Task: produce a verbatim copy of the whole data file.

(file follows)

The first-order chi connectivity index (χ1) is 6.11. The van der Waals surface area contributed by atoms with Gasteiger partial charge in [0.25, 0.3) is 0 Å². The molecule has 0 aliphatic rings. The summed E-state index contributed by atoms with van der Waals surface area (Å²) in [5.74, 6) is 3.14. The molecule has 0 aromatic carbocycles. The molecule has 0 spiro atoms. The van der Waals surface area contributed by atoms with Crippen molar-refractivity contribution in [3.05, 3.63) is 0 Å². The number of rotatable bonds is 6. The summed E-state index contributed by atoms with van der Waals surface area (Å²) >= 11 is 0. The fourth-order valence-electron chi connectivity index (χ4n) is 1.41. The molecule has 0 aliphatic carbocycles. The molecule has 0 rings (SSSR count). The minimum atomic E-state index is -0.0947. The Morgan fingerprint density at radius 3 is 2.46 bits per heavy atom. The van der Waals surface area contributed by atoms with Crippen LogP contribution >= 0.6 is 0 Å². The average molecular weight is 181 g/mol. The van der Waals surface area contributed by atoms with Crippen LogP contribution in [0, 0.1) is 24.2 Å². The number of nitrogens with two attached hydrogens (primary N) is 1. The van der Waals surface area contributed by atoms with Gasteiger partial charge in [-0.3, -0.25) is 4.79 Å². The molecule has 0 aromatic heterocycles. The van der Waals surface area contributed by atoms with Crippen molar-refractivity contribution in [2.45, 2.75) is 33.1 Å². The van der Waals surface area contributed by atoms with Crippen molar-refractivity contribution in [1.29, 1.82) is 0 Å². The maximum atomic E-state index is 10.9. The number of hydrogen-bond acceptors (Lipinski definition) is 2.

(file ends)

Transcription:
The first-order chi connectivity index (χ1) is 6.11. The van der Waals surface area contributed by atoms with Gasteiger partial charge in [0.25, 0.3) is 0 Å². The molecule has 0 aliphatic rings. The summed E-state index contributed by atoms with van der Waals surface area (Å²) in [5.74, 6) is 3.14. The molecule has 0 aromatic carbocycles. The molecule has 0 spiro atoms. The van der Waals surface area contributed by atoms with Crippen molar-refractivity contribution in [3.05, 3.63) is 0 Å². The number of rotatable bonds is 6. The summed E-state index contributed by atoms with van der Waals surface area (Å²) >= 11 is 0. The fourth-order valence-electron chi connectivity index (χ4n) is 1.41. The molecule has 0 aliphatic carbocycles. The molecule has 0 rings (SSSR count). The minimum atomic E-state index is -0.0947. The Morgan fingerprint density at radius 3 is 2.46 bits per heavy atom. The van der Waals surface area contributed by atoms with Crippen LogP contribution >= 0.6 is 0 Å². The average molecular weight is 181 g/mol. The van der Waals surface area contributed by atoms with Crippen LogP contribution in [0, 0.1) is 24.2 Å². The number of nitrogens with two attached hydrogens (primary N) is 1. The van der Waals surface area contributed by atoms with Gasteiger partial charge in [-0.3, -0.25) is 4.79 Å². The molecule has 0 aromatic heterocycles. The van der Waals surface area contributed by atoms with Crippen molar-refractivity contribution in [2.45, 2.75) is 33.1 Å². The van der Waals surface area contributed by atoms with Crippen molar-refractivity contribution in [1.29, 1.82) is 0 Å². The maximum atomic E-state index is 10.9. The number of hydrogen-bond acceptors (Lipinski definition) is 2.